Urban Living: Make the Most of Your City's Trail System

By Jessica Brita-Segyde on September, 4 2018
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Jessica Brita-Segyde

You are likely paying for your city and county trail systems – many are maintained with tax dollars – so why not USE them? Multi-use trail systems have much to offer but not everyone takes advantage of these smart, municipal park systems. This blog continues Ruoff’s series on urban living and will introduce you to several ways you can make the most of your city’s trail system.


Trail systems are not a new concept in urban living. They’ve been around since the first Woodstock. Their design hasn’t changed much over the decades, but their appeal and accessibility are on the rise. The basic design of a multi-use trail system is a linear park, often maintained by city or county employees, that weaves green space through areas inhabited by humans. Here are some of the ways you can enjoy the trails:

  • Take a hike. Modern trail systems are designed for both feet and wheels. Most are accessible to all forms of non-motorized transportation. You can travel at your own pace – slower patrons yield to the right – while scouting your city for wildlife.
  • Take the pets out for a stroll. City trail systems offer the opportunity to bond with your four-legged family members, since trail systems are essentially pet-friendly parks.

Now it’s time for an anecdote: This writer once observed a family walking their dog. The dog looked friendly, so she asked to approach. But wait! The animal was not a dog. It was the family’s adorable pet pig. And yes, it snorted. You never know what you’ll see on the trail.

  • Bike ride! City trail systems are perfect for biking. You can map your route ahead of time and will have minimal (if any) interaction with motorized traffic.
  • Train for a run. Do you have a 5K or some other ambitious footrace coming up? Consider your city’s trail system as an outdoor training oasis.
  • Date night (or day). Join your sweetie after work for a stroll through the trails. This is a great time to unplug and reconnect.
  • Take up an outdoor hobby. Multi-use trails offer ample opportunities for photography, bird watching, tree identification, and many other fun diversions.
  • Volunteer. Trail systems are usually funded in one of two ways: municipal taxes or private grants. The cities and counties that maintain the trails do not enjoy large budgets and often rely on volunteers to make ends meet. Consider volunteering the next time your city’s trail system hosts a cleanup day or requests help with landscaping.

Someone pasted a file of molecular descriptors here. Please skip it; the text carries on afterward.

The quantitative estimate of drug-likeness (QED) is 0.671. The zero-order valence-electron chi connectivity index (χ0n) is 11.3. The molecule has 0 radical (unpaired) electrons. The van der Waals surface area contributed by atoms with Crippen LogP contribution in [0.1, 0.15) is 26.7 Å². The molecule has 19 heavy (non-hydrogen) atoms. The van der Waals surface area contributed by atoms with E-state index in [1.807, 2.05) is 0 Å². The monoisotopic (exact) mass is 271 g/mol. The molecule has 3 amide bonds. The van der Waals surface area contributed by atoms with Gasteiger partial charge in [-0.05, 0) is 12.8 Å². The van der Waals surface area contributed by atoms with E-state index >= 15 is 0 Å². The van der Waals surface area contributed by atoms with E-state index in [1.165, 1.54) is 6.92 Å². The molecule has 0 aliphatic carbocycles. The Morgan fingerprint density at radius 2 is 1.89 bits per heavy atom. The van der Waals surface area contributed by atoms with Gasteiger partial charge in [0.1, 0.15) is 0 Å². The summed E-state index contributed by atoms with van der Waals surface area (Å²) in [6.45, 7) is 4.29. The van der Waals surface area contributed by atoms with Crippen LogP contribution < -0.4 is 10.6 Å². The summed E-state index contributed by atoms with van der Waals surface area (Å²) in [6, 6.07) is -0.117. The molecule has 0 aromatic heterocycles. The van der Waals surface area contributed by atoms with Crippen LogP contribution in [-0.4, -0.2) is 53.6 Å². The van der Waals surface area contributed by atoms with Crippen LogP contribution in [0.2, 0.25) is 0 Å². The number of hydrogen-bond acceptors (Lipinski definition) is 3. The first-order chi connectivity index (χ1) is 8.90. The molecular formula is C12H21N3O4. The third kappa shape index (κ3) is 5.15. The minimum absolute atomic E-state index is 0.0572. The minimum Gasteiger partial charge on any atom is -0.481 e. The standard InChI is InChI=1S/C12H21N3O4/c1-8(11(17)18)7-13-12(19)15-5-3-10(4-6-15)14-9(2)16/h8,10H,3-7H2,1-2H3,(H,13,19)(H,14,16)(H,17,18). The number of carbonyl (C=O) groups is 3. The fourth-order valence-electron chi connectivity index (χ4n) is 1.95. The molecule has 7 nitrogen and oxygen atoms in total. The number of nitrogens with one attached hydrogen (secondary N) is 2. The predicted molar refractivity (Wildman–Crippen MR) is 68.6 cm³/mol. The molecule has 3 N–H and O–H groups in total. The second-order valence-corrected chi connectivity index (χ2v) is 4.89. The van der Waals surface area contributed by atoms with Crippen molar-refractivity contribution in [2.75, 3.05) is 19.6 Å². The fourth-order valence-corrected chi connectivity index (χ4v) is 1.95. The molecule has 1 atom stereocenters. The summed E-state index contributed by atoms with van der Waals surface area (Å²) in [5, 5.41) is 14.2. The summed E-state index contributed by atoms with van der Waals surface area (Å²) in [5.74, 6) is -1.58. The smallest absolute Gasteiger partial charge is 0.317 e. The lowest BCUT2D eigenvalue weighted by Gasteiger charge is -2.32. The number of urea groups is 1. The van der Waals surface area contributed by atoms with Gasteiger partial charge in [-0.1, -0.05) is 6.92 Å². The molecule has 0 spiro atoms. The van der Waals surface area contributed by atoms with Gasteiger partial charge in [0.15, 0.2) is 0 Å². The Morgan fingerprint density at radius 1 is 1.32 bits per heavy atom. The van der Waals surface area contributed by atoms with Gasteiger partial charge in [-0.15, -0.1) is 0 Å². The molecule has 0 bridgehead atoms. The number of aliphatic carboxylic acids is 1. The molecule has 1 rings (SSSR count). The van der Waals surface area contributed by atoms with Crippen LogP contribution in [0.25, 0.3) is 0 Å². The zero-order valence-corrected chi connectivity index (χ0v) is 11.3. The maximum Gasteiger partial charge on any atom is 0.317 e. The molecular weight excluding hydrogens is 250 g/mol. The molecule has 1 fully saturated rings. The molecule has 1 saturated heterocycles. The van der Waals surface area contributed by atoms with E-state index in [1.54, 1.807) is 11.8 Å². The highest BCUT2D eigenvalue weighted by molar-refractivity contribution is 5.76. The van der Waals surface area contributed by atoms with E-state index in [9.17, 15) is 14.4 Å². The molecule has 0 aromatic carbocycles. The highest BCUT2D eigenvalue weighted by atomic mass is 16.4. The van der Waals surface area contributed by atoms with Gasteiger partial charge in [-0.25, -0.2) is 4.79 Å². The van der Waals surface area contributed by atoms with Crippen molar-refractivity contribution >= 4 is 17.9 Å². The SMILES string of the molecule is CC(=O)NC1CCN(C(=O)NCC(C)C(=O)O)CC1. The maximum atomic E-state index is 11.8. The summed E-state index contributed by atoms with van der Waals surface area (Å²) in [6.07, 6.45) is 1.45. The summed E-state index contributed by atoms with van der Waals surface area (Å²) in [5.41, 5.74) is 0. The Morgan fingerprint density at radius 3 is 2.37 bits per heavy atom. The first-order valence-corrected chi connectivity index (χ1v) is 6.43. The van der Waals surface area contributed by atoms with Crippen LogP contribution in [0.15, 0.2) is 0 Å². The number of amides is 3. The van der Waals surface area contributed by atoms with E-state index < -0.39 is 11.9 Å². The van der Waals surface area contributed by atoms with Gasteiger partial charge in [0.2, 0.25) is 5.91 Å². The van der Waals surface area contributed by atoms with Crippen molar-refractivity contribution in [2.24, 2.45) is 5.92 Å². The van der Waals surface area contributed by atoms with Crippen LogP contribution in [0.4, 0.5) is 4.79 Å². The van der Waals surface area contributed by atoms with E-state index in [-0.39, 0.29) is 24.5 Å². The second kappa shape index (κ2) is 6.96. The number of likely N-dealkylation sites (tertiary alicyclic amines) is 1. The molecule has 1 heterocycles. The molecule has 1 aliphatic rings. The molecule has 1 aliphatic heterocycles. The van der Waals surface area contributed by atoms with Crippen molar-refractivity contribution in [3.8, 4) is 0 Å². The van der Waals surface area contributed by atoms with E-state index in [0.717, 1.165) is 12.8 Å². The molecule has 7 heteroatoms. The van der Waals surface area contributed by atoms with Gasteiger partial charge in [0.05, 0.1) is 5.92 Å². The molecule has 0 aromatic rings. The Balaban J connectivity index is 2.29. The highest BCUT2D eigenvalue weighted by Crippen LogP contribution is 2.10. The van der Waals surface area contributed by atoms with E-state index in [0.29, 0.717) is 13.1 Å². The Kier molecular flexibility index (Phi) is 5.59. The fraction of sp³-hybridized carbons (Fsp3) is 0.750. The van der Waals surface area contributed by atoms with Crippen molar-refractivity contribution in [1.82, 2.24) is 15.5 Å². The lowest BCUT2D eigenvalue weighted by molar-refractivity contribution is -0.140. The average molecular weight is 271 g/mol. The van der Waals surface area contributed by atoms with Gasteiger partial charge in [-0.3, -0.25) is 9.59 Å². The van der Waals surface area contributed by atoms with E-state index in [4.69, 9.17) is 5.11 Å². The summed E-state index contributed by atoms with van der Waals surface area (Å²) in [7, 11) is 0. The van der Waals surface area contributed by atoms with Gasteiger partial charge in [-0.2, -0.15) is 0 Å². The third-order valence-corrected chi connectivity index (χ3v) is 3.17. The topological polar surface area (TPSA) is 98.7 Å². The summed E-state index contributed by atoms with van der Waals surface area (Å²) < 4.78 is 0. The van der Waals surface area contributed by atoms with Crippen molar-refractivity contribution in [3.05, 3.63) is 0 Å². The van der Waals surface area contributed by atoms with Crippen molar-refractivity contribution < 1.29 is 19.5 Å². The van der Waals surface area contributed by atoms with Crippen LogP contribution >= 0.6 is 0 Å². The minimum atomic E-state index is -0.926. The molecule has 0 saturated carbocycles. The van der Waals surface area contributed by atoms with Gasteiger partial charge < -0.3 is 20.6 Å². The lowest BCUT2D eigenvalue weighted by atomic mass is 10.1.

• Get Involved. Take advantage of programs and community events (see next section).


City and county park systems offer all sorts of trail-based programming. Here are a few of the classes and events common to this style of park:

  • Organized runs and rides. Do you want to stay in shape by training for a 5K or bike race? Check your Parks Department’s website to find out if they have one on the calendar.
  • Duet bicycling. Also called wheelchair biking, many cities now offer programs to pair wheelchair riders with pedalers. The city will likely provide the proper bike for your excursion.
  • Guided community rides. These organized bike rides are led by a chaperone who knows your trail system well. They’re great for newcomers who want to learn the twists and turns of their city’s trails.


  • Fort Wayne, Indiana’s Rivergreenway is a 25-mile linear park system. It connects Fort Wayne’s growing downtown district with suburbia and also extends to nearby New Haven, Indiana. Much of the Rivergreenway runs adjacent to Fort Wayne’s three rivers.
  • Columbus, Ohio’s Blacklick Creek Greenway is a 12-mile winding trail system that connects two city parks: Portman and Three Creeks. The Blacklick Creek Greenway also features trail heads at two additional parks.
  • Chicago, Illinois’ Park District features 33 interconnected trail systems. Many are accessed directly from Chicago’s neighborhoods, like the Myrtle Grove Path and Trail located within the Northwood Park community.
  • Saint Clair, Michigan’s Bridge to Bay Trail is a collaborative effort between Saint Clair County and 13 local units of government. The trail, when all sections are complete, will glide through 50 miles of shoreline including part of Lake Huron.
  • Kissimmee, Florida's Shingle Creek Regional Multi-Use Trail is a newcomer to the Florida trail scene. It will eventually extend over 30 miles and connect to a larger, multi-county trail system. This wildlife-heavy trail runs along the Shingle Creek waterway through the Florida Everglades.

Access to municipal trail systems is a beautiful perk of urban living. Are you making the most of your city’s trail system? If so, tell us about it in the comments. If you haven’t discovered your nearby trail system yet, give it a try. Happy trails!